Yes there are slob hunters out there! But there are also a lot of guys and gals that would do anything for another human being in need too. And they love animals, more than any animal rights person will ever know.

My two cents for the day!
 

Stuart70

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I found this to be the norm with all the animals that were harvested on our hunt. Our trackers and skinners took the time not only to pose our animals but clean the area around them and wash them off, to some it may seem like it was sanitizing the area but to me, it was giving the animal his dignity in death.
 
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oddsix

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I'll admit when I was 16 and had just shot my first big game animal (a moose) I sat on it with my gun in hand and my father beside me. We were both smiling as I had just harvested an animal and he saw his son turn into a man. Wouldn't change that picture for the world showed the love of a hunt with the bond that a father and son can only have.
That was over 25 years ago. Now when taking photos with a harvested animal I try to do the best pose I can and clean up all the blood and arrange the lighting trim the bushes and so on. Times are a changing and if photos of the past offend you you have the option of not looking
When I look at that picture of the past I remember the good times i had with a great man who was a friend and a great father
 

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l love looking at trophy photos of all hunted animals as long as the people in them are showing the animal respectfully and with dignity and that includes vermin animals .
it definitely looks better and more respectfull to the animals when all the blood is cleaned up around the wound and the brush and grass is clered away from the animal , but you don't always have that priveledge and personally myself im not offended with blood in trophy photos .
l don't like it when 3 people are standing on the carcass
or the hunter is holding up his knife with a wild look in his eye and blood up to his armpits .
or trophy photos with the gutbag beside the animal .
like you say entsee im proud to be a hunter /gatherer and I too wear camo in public if im on my way out for a stalk and need to stop and get something .
this time of the year when the boats in for the odd night l turn up at the boat the next morning in see me no more , as l ve usually just come out of the bush.
and when im out l socially l usually have to defend what l do to at least somebody ,to which l generally give them more respect than they give me .
its hard when you are a professional fisherman and a hunter gatherer, you generally have to choose your words carefully ,atleast until these so called greenies/antis have been feed enough rope to hang them selves with jibber of which they cant back up with facts. bvy that time they have made enough niose to attract more ears then more often than not l can calmly make them look silly enough to listen to reason and every now and then remove the blinkers of one or two members of blind public .....
 

BnC 04

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IMO sitting, standing on animals or having pics with tongues hanging out are "out of bounds" for me.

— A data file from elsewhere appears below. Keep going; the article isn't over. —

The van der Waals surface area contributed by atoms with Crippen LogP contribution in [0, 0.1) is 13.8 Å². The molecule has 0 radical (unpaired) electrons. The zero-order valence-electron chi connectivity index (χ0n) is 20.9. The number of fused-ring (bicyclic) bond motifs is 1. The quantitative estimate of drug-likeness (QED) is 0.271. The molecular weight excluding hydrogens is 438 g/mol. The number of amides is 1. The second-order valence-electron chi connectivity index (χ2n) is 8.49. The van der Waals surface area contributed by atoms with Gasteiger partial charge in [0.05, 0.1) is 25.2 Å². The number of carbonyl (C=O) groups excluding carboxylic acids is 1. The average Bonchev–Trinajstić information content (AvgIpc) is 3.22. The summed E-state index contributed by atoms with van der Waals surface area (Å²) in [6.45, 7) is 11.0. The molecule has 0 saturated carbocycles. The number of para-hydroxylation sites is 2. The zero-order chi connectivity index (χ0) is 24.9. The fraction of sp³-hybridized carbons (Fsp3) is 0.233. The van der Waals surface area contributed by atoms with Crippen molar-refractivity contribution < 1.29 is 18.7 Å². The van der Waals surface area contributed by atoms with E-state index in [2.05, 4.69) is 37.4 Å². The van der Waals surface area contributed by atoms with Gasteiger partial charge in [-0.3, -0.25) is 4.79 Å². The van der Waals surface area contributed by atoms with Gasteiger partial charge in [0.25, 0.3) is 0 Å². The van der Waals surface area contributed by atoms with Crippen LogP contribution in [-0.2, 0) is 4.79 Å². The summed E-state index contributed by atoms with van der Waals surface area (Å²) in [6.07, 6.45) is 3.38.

bluey

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IMO sitting, standing on animals or having pics with tongues hanging out are "out of bounds" for me.
yeah mate I like to have the tongue tucked back in where it belong but its very easy to neglect this specially when trying to do the photo and hold the animal by your self.
when a younger hunter takes a trophy l have no issue with them sitting on the animals back purely because they arnt strong enough to lift and smile at the same time
disrespect shows in any photo.even unintensional
 

ikeda

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The lady "riding" the elephant looks a little silly, but all the others are fine with me.
 

BnC 04

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yeah mate I like to have the tongue tucked back in where it belong but its very easy to neglect this specially when trying to do the photo and hold the animal by your self.
when a younger hunter takes a trophy l have no issue with them sitting on the animals back purely because they arnt strong enough to lift and smile at the same time
disrespect shows in any photo.even unintensional

Agree with you Bluey on the youth hunters and how they can or can't physically hold game for pics.
 

The Big Game Hunter

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While I would not personally pose in the manner depicted in some of the photos, I'm not offended by any of them nor do I find them disrespectful.

Someone made the very good point that we should consider what a "non-hunter" will think of any particular trophy photo. It's true, an anti-hunter will always find fault with the photo for no other reason than that there is a dead animal in it. However, a non-hunter who is truly neutral in their opinion on hunting should be treated differently. I personally think that every effort should be made to give the animal as much dignity as possible in the picture to include cleaning it up and putting the tongue back in the animal's mouth. If we are sensitive to what most people who have not been exposed to hunting think, we might turn fewer people into vehement anti-hunters and maybe even bring a few people over to our side.
 

firehuntfish

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While I would not personally pose in the manner depicted in some of the photos, I'm not offended by any of them nor do I find them disrespectful.